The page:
Join us in tribute to one of poker’s greatest.
Sunday July 13th, 2014
Binion’s Gambling Hall & Hotel
128 E. Fremont Street
Las Vegas, NV 89101
Poker Room 702.382.1600
4PM Memorial – Upstairs in the Old Bull Pen
6PM Charity Poker Tournament
Benefiting TJ Martell Foundation
$200 + $25 Buy In
1/2 to prize pool, 1/2 to charity
3,000 initial chips
$50 rebuys for 1,000 in chips
$50 add-on for 3,000 in chips
20 Min Levels
Players may purchase a rebuy anytime under 3,000 in chips
TJ Martell Foundation
Press Release by Beau Eurell
On July 2nd, 2014, poker icon and one of the greatest ambassadors for the game, Chad Brown, (born Martin Brown) passed away at Calvary hospice in the Bronx, New York City.
At the time of his passing, Chad was surrounded by family members and friends according to family spokesperson, Perris Calderon.
Before playing poker professionally, Chad had played minor league baseball and followed that with a highly regarded model and acting career.
Chad was also host of the Ultimate Poker Challenge, which aired in the mid-2000s in syndication and brought many of poker’s greatest players into the homes for many people.
Chad started his professional career in poker in 1993 and has cashed 38 times in the WSOP including two second place finishes. Chad also has 10 cashes on the World Poker Tour among many other cashes in various tournaments, here in the US as well as abroad.
Chad won the 2006 Bluff Magazine Poker Player of the Year award, commenting at the time that “winning Player of the Year is like an actor winning an Oscar.”
Chad’s most recent cash was at the WPT Borgata Winter Poker Open Championship during the month of January 2014. Chad’s lifetime earnings were over $3,600,000 according to the poker database Hendon Mob.
“Downtown Chad Brown” was honored by the WSOP with its first ever honorary Gold Poker Bracelet shortly before his passing.
WSOP VP and Tournament Director Jack Effel said during the award ceremony, “Winning a WSOP bracelet is one of the ways a poker player can create their legacy, to make sure they will be remembered by their peers. But it is not the only way.”
“Sometimes there are special people that come around and transcend the traditional poker score card,” Effel said.
“A person who stands for something, like integrity, honor and friendship. A person who is positive, warm and respectful. A person who always made the game better just by being around the table. A person like Chad Brown.”
“It now seems a certainty that Chad will never again play in the World Series of Poker or any tournament setting,” Effel concluded. “Today, the World Series of Poker family would like to award Chad Brown an honorary bracelet.”
Chad touched everyone’s life and consciousness , a lifelong friend Rori Gordon stated “Chad lived for the day, each and every day. He was prepared to win and prepared to lose and perhaps his last blog spoke volumes about the character of my friend Marty Brown. Chad, as you all knew him said this:”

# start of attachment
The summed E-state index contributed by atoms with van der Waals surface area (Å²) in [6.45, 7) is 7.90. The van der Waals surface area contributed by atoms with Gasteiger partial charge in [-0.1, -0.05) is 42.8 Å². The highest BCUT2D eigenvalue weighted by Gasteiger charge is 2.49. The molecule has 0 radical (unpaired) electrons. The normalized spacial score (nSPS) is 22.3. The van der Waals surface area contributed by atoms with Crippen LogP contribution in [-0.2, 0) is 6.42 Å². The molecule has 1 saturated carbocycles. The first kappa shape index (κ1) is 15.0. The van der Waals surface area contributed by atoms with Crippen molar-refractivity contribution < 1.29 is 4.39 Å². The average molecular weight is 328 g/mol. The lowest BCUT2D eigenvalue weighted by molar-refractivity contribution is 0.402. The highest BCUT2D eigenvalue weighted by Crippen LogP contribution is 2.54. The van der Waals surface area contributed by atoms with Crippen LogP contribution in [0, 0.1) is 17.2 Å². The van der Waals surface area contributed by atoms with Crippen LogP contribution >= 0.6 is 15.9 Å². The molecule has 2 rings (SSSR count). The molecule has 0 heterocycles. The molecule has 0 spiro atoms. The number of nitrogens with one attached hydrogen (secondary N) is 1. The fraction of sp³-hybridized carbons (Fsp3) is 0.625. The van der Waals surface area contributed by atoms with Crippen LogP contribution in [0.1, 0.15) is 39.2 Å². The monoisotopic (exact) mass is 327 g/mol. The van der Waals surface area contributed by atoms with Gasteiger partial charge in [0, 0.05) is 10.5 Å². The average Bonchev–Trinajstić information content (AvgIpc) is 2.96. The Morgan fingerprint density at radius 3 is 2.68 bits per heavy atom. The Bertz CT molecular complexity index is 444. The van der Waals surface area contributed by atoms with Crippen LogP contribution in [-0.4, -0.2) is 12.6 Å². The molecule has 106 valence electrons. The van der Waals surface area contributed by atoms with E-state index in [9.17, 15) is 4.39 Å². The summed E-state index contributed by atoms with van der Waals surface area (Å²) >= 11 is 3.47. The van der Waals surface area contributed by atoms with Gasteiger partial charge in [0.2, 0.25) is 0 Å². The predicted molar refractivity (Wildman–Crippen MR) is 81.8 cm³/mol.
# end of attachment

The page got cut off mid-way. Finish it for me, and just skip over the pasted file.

“The way that I’ve been handling this and continue to handle this is to view the situation like a poker hand. There are only so many correct plays that you can make, and you can make the best play and still lose. If that winds up being the case, I’ll be okay with it, because I’ll know I did everything I could do to give myself the best shot.
As far as how I personally handle the ups and downs of the illness — the “swings” you might say — that really is like poker, too. People in the poker world who know me; know how I accept it as part of the game when things aren’t going well and I’m running bad. If you’ve read my posts you’ve probably noticed me saying the same thing, how the most important thing is to play your best and not let being unlucky get you down.
We all have a choice when it comes to how we want to feel about what’s going on in our lives. If you want to feel like a victim, that’s your choice. I choose not to. I don’t feel like a victim. I feel very blessed with the life that I’ve had, regardless of what happens. I’ve never been depressed about this at all.
Anyone wondering if I’m going through a hard time, the answer is no. This is just part of life and I’m okay with everything. I accept it. And right now I’m just looking forward to the next hand.”
Chad Brown is survived by his mother Elda, his father who likes to be called Sonny, his brother Matt, his sister Gina , his extended family and friends by proxy, all those who knew and loved Downtown Marty Brown.
WE ALL WISH YOU GOD SPEED CHAD…. REST IN PEACE